MP-iBGP session! update X ! update X ! VPN-IPv4 updates are translated into IPv4 address and inserted into the VRF corresponding to the RT value

VPN-IPv4 update: RD1:X, Next-hop=PE1 RT=RED, Label=10!

VPN-IPv4 update: RD2:X, Next-hop=PE1 RT=ORANGE, Label=12!

MP-BGP prepends an Route Distinguisher (RD) to each VPN route in order to make it unique MP-BGP assign a Route-Target (RT) to each VPN route to identify VPN it belongs to (or CUG)
Route-Target is the colour of the route
MPLS Training - Basic 123

Route Propagation through MP-BGP


update X ! update X !

x x

CE1 CE2

PE1

P1

P2

PE2

CE3 CE4

MP-iBGP session! update X ! update X ! VPN-IPv4 updates are translated into IPv4 address and inserted into the VRF corresponding to the RT value

VPN-IPv4 update: RD1:X, Next-hop=PE1 RT=RED, Label=10!

VPN-IPv4 update: RD2:X, Next-hop=PE1 RT=ORANGE, Label=12!

When a PE router receives an MP-BGP VPN route:


It checks the route-target value to VRF route-targets If match then route is inserted into appropriate VRF The label associated with the VPN route is stored and used to send packets towards the destination
MPLS Training - Basic 124

Multi-Protocol BGP
Propagates VPN routing information
Customer routes held in VPN Routing and Forwarding tables (VRFs)

Only runs on Provider Edge


P routers are not aware of VPNs only labels

PEs are fully meshed


Using Route Reflectors or direct peerings between PE routers

MPLS Training - Basic

125

Forwarding Example

2003 Cisco Systems, Inc. All rights reserved.

126

MPLS VPN Protocols


OSPF/IS-IS
Used as IGP provides reachability between all Label Switch Routers (PE <-> P <-> PE)

TDP/LDP
Distributes label information for IP destinations in core

MP-BGP4
Used to distribute VPN routing information between PEs

RIPv2/BGP/OSPF/eiGRP/ISIS/Static
Can be used to route between PE and CE

MPLS Training - Basic

127

VPN Components
VRF Tables
Hold customer routes at PE

Route-Distinguisher
Allows MP-BGP to distinguish between identical customer routes that are in different VPNs

Route-Targets
Used to import and export routes between different VRF tables (creates Intranets and Extranets)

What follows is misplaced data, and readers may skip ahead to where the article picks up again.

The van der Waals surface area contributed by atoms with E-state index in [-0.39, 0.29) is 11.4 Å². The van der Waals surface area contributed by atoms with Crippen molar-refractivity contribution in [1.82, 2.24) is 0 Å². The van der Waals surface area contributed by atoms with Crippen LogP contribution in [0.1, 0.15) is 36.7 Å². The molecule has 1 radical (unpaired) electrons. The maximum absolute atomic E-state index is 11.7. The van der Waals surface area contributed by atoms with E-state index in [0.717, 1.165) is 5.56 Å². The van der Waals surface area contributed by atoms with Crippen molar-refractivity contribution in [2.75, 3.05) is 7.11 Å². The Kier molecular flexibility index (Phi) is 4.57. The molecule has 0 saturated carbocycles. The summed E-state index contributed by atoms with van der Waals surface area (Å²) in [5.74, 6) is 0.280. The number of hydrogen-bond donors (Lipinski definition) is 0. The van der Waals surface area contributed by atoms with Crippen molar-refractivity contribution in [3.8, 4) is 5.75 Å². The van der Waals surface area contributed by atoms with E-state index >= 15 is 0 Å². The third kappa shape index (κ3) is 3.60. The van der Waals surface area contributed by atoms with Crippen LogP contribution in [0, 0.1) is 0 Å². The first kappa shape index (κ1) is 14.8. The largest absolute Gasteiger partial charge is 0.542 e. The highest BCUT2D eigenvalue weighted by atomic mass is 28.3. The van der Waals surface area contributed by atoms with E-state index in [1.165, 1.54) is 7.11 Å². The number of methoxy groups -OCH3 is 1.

Route-maps
Allows finer granularity and control of importing exporting routes between VRFs instead of just using route-target
MPLS Training - Basic 128

MPLS VPN Operation


CE = RT? PE RD + RD + VPN labels, RTs P
RR

= RT? PE

CE

PE CE RD +

RR

PE CE

RD + RD + VPN labels, RTs

Import routes into VRF if route-targets match (export = import) Customer routes placed into separate VRF tables at each PE IGP (OSPF,ISIS) used to establish reachability to destination networks. Label Distribution Protocol establishes mappings to IGP addresses CE-PE dynamic routing (or static) populate the VRF routing tables MP-BGP between PE router to distribute routes between VPNs
MPLS Training - Basic

129

MPLS VPN Label Stack


There are at least two labels when using MPLS-VPN The first label is distributed by TDP/LDP
Derived from an IGP route Corresponds to a PE address (VPN egress point) PE addresses are MP-BGP next-hops of VPN routes

The second label is distributed MP-BGP


Corresponds to the actual VPN route Identifies the PE outgoing interface or routing table

L2 Header

Label 1

Label 2

L3 Header

Data

Frame, e.g. HDLC, PPP, Ethernet


MPLS Training - Basic 130

MPLS VPN Forwarding Example

CE PE P CE PE
Swap IGP Label (From LFIB) Push VPN Label (Red Route) Push IGP Label (Green PE Router)
MPLS Training - Basic

CE PE P CE PE
POP IGP Label (Pentultimate Hop)

Pop VPN Label (Red Route)


131

VPN Topologies

2003 Cisco Systems, Inc. All rights reserved.

132

Basic Intranet Full Mesh


Finance Site 3 VLAN 205

F FF FF F
Finance Site 1 MPLS Core

F FF FF F

F FF FF F

Finance Site 2

VRF

Each site has of all other sites (same VPN)


CE can be router or switch

MP-BGP VPNv4 updates propagated between PEs Routing is optimal in the backbone
No site is used as central point for connectivity
MPLS Training - Basic 133

Basic Extranet Partial Mesh


Engineering Site B (EB) DA DA EB DA E EB E EA E EB EA E E MPLS Core

Engineering Site A (EA)

E Design Site A (DA)

E E E

D E

D D D

Design Site B (DB) D

VRF EB EB D EB D D D D

Basic Extranet Routes can be imported directly into corresponding VRF NAT may be necessary if Enterprise have overlapping addressing Import granularity can be very fine
Single host address can be imported as Extranet route
MPLS Training - Basic 134

Branch to HQ Hub and Spoke


Bank Branch 3
S3

VRF
S3 S1h X S2h

BGP/OSPF/ RIProuting Spoke OUT S2h S1h S3h

Optional Firewall NAT to X

MPLS Core Bank Branch 2


S2 S2 S1h X S3h

S1 S2 S3 X Hub IN BGP/OSPF/RIP routing

VRF Bank Branch 1

S1 S2h X S3h